G is for Grantham

Saturday 9th April 2022

“it” looks like an old branding scheme as it was the only example I saw.

Located towards the south western tip of Lincolnshire 23 miles south of the county town of Lincoln, 22 miles east of Nottingham, 29 miles north of Peterborough and 31 miles west of Boston, Grantham’s population is around 45,000 so is typical of the mid size towns I’m aiming to visit as part of my fortnightly alphabetical wanderings around Britain.

Grantham doesn’t have much of a hinterland; being surrounded by agricultural rurality. And fairly flat at that.

Grantham in context.

Aside from being famed as the birthplace of Isaac Newton and former Prime Minister Margaret Thatcher it’s well known as a market town staging post on the original A1 and, more pertinent to this public transport review, a prominent presence on the East Coast Main Line.

Grantham’s railway station is not exactly imposing, but is quite a substantial affair and has been significantly refurbished in recent years.

It’s managed by LNER with four platforms comprising an island platform (platforms 2 and 4) for northbound departures incorporating a north facing bay (platform 3) used by EMR trains on the Nottingham to Skegness route.

There’s a varied selection of destinations served by train for a town of its size but these do vary from one hour to the next. Between 10:00 and 11:00 for example two departures will whisk you to Kings Cross (with Hull trains at 10:00 and LNER at 10:19), as well as Norwich, Liverpool, Nottingham and Skegness (with EMR), Hull (with Hull Trains) and Harrogate (including Leeds) and York (with LNER).

The following hour has a slightly different pattern including a Lincoln instead of a York (LNER) and no Hull Trains. Between 12:00 and 12:18 there are three trains to Kings Cross then nothing until the next departures at 13:08 and 13:18, so not particularly evenly spaced.

There’s an understandable gripe from Granthamonians about missing out on trains to further afield destinations such as Newcastle and Edinburgh as Scottish bound trains race through the station but you can’t have everything on a congested railway where long distance passengers want speed and uninterrupted journeys devoid of market town stops.

Two gripes of my own I noticed on my visit on Tuesday was LNER still insisting on stopping their five coach Azuma trains right at the far end of the platform thereby inconveniencing passengers especially on a wet day with the train ending up far beyond the covered waiting area as illustrated below. If you’re in coach A its a long walk from covered protection under the canopy to your seat.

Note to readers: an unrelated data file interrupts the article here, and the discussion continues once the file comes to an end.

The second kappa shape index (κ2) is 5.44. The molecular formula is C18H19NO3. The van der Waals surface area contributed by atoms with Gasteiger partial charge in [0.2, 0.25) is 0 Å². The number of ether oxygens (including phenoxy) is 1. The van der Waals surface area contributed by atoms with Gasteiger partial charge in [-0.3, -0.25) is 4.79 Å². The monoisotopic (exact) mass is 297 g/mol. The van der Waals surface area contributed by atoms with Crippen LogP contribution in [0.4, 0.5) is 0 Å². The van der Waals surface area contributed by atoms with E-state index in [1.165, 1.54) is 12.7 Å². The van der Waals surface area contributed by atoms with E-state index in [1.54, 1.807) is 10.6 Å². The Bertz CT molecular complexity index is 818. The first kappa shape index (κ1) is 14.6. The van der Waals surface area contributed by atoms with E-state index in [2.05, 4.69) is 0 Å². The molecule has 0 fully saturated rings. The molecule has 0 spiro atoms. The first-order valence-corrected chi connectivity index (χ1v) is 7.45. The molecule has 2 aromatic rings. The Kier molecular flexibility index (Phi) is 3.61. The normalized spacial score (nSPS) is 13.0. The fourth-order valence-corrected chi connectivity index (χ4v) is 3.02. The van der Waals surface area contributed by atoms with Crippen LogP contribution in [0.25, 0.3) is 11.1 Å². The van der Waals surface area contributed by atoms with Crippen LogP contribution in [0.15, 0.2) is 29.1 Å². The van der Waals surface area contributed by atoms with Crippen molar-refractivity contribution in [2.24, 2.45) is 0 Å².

And secondly it’s annoying to see the bus stop (albeit with a fairly limited service) has moved further away from the station entrance in the recent revamp.

Instead the space closer to the station has been allocated for “premium parking”.

Another example of LNER’s disinterest in modal integration. Imagine if you’re a passenger who finds walking a bit challenging arriving on a bus from say Barkston on the bus route in from Lincoln and catching a five coach LNER train to Harrogate from platform 2 and you’re seated in the accessible coach A at the front. LNER have made you walk unnecessarily for almost half a mile with these annoyances.

Still at least there were timetables posted at the bus stop, and up to date ones too.

Only two bus routes call at the railway station. Stagecoach’s hourly route 1 from Lincoln calls by on its way into Grantham (but not on the return journey) and Vectare’s 90 minutely route 93 calls in both directions.

The railway station is only a three or four minute leisurely walk from the bus station (through a rather nice alleyway by former railway worker terraced houses ) which in turn is adjacent to the town’s commercial centre including the Isaac Newton Shopping Centre comtaining a large Morrisons.

I’ve commented on Grantham’s bus station before. It’s not in its prime but it’s 11 bays, each with a small shelter, are functional and plenty big enough for today’s operations.

The main bus operator in the town is Centrebus which operates Grantham’s three town bus routes and a selection of inter-urban and rural routes. As well as the already mentioned Stagecoach and Vectare (which operate the two routes already highlighted – 1 and 93) there’s Lincolnshire’s long standing DRT style service called Call Connect.